Nathan does an excellent job of reporting the facts in his article and there are three important ones to call out. First, the definition of old age is often dependent upon who you ask. It can start with “Anyone with white hair and glasses” to “About 10-15 years before I expect to die.” The second is that the World Health Organization notes that “old age” is highly dependent on living in a developed country or not. 

The third call-out is that less than 100 years ago, in 1930, only 50% of males and 57% of females made it to the ripe old age of 65. Today, the average life expectancy of males is 77 and females is over 81 years old. That is an enormous change in such a short period of time.

Finally, the article has some very cool graphs that highlight the supporting documentation and we encourage you to check it out. You might even become a fan of FlowingData.com, which gets our enthusiastic support.

Thanks for listening and keep on grooving.

© 2020 Weekly Grooves

 

LINKS

Redefining Old Age: https://flowingdata.com/2020/08/26/redefining-old-age/?utm_source=join1440&utm_medium=email

Life Expectancy by Country: https://www.worldometers.info/demographics/life-expectancy/

Priming and the Psychology of Memory: https://www.verywellmind.com/priming-and-the-psychology-of-memory-4173092

Dan Buettner “Blue Zones”: https://www.bluezones.com/

Positive vs negative priming of older adult’s generative value: do negative messages impair memory?: https://www.tandfonline.com/doi/abs/10.1080/13607863.2016.1239063?journalCode=camh20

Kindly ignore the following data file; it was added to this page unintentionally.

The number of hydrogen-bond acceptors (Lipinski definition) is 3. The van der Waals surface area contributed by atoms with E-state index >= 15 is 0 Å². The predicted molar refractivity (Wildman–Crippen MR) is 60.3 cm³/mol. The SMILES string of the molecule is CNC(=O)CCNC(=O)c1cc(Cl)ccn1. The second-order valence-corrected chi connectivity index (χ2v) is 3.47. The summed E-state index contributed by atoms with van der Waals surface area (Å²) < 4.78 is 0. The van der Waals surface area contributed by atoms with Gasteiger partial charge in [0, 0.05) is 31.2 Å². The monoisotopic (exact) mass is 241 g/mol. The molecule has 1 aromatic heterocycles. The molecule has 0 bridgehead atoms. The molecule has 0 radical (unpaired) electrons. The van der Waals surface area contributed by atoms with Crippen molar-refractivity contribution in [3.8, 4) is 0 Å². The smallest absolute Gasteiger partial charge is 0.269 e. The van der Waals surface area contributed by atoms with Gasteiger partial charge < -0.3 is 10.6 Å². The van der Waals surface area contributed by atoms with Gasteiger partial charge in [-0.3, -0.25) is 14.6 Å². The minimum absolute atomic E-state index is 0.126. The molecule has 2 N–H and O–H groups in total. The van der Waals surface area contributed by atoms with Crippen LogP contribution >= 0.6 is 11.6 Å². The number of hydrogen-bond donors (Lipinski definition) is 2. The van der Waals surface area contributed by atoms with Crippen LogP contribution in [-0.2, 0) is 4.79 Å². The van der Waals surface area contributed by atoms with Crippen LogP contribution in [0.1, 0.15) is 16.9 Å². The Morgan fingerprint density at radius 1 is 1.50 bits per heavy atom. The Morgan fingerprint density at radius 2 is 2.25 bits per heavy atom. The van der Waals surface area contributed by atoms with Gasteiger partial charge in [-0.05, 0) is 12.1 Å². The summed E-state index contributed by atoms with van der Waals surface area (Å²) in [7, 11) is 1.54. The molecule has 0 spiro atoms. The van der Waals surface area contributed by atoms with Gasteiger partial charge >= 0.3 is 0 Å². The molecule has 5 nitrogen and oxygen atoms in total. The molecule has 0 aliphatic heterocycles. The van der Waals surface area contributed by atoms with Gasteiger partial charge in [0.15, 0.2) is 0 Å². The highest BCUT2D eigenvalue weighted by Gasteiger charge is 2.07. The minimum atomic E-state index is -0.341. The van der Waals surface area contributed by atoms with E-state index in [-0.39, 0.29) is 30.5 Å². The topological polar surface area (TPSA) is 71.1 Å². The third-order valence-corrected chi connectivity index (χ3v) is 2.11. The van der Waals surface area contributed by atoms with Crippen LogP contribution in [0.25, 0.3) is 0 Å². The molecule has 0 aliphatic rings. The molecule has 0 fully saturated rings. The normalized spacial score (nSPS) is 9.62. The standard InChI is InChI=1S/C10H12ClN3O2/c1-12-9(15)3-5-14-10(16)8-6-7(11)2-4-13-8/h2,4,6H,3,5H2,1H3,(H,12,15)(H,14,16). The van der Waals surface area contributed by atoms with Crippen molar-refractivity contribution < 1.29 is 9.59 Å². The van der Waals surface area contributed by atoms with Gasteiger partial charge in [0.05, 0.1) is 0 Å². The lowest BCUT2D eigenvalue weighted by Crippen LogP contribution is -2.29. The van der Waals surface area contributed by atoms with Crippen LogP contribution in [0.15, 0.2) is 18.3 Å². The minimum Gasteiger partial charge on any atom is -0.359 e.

Look for new roles for older citizens in an aging America, says Stanford's Laura Carstensen: https://news.stanford.edu/news/2012/february/carstensen-older-americans-021712.html

Tim Urban - Your Life In Weeks: https://waitbutwhy.com/2014/05/life-weeks.html

Romance and Politics: How to Keep Your Love Alive with Political Differences

Romance and Politics: How to Keep Your Love Alive with Political Differences

August 29, 2020

This week we were inspired by an article in The New York Times by Nicole Pajer called “Can Love Survive This Election?” Nicole’s article confirmed our sneaking suspicions about how romantic relationships may be suffering in the current political climate. She points out how divorces due to political affiliation are on the rise and reports that people using dating sites are searching on political affiliation of potential partners – now more than ever.

So, we decided to look more closely at the topic through a behavioral science lens.